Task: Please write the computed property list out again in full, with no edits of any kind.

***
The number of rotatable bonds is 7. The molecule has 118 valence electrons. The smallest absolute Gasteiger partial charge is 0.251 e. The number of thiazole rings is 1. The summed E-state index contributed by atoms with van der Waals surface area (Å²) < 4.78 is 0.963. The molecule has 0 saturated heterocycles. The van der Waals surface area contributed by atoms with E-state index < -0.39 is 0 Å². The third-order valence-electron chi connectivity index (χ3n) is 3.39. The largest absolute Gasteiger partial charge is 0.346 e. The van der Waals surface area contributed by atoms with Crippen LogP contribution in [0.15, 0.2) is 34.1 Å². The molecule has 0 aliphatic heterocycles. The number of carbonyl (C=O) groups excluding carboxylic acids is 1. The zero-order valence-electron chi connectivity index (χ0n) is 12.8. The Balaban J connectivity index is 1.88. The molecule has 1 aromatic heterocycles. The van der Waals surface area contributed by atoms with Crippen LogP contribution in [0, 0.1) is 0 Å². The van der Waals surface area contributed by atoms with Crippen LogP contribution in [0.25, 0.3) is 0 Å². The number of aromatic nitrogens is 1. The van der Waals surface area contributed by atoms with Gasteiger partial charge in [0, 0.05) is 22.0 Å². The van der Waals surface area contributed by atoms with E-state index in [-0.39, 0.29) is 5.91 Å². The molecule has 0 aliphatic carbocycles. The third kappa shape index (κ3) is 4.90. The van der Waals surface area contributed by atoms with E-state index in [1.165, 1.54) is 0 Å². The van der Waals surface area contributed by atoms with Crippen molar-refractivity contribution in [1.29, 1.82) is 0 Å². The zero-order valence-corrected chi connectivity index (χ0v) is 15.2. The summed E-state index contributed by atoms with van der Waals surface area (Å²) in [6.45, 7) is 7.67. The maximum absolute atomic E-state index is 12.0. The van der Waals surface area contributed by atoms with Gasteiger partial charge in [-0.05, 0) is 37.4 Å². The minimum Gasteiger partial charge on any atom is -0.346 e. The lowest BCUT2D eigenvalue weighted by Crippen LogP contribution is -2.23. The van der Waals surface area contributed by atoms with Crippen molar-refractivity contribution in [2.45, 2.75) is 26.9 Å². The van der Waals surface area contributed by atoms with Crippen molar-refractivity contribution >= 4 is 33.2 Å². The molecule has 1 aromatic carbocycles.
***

The number of rotatable bonds is 7. The molecule has 118 valence electrons. The smallest absolute Gasteiger partial charge is 0.251 e. The number of thiazole rings is 1. The summed E-state index contributed by atoms with van der Waals surface area (Å²) < 4.78 is 0.963. The molecule has 0 saturated heterocycles. The van der Waals surface area contributed by atoms with E-state index < -0.39 is 0 Å². The third-order valence-electron chi connectivity index (χ3n) is 3.39. The largest absolute Gasteiger partial charge is 0.346 e. The van der Waals surface area contributed by atoms with Crippen LogP contribution in [0.15, 0.2) is 34.1 Å². The molecule has 0 aliphatic heterocycles. The number of carbonyl (C=O) groups excluding carboxylic acids is 1. The zero-order valence-electron chi connectivity index (χ0n) is 12.8. The Balaban J connectivity index is 1.88. The molecule has 1 aromatic heterocycles. The van der Waals surface area contributed by atoms with Crippen LogP contribution in [0, 0.1) is 0 Å². The van der Waals surface area contributed by atoms with Crippen LogP contribution in [0.25, 0.3) is 0 Å². The number of aromatic nitrogens is 1. The van der Waals surface area contributed by atoms with Gasteiger partial charge in [0, 0.05) is 22.0 Å². The van der Waals surface area contributed by atoms with E-state index in [-0.39, 0.29) is 5.91 Å². The molecule has 0 aliphatic carbocycles. The third kappa shape index (κ3) is 4.90. The van der Waals surface area contributed by atoms with E-state index in [1.165, 1.54) is 0 Å². The van der Waals surface area contributed by atoms with Crippen molar-refractivity contribution in [1.29, 1.82) is 0 Å². The zero-order valence-corrected chi connectivity index (χ0v) is 15.2. The summed E-state index contributed by atoms with van der Waals surface area (Å²) in [6.45, 7) is 7.67. The maximum absolute atomic E-state index is 12.0. The van der Waals surface area contributed by atoms with Gasteiger partial charge in [-0.05, 0) is 37.4 Å². The minimum Gasteiger partial charge on any atom is -0.346 e. The lowest BCUT2D eigenvalue weighted by Crippen LogP contribution is -2.23. The van der Waals surface area contributed by atoms with Crippen molar-refractivity contribution in [2.45, 2.75) is 26.9 Å². The van der Waals surface area contributed by atoms with Crippen molar-refractivity contribution >= 4 is 33.2 Å². The molecule has 1 aromatic carbocycles.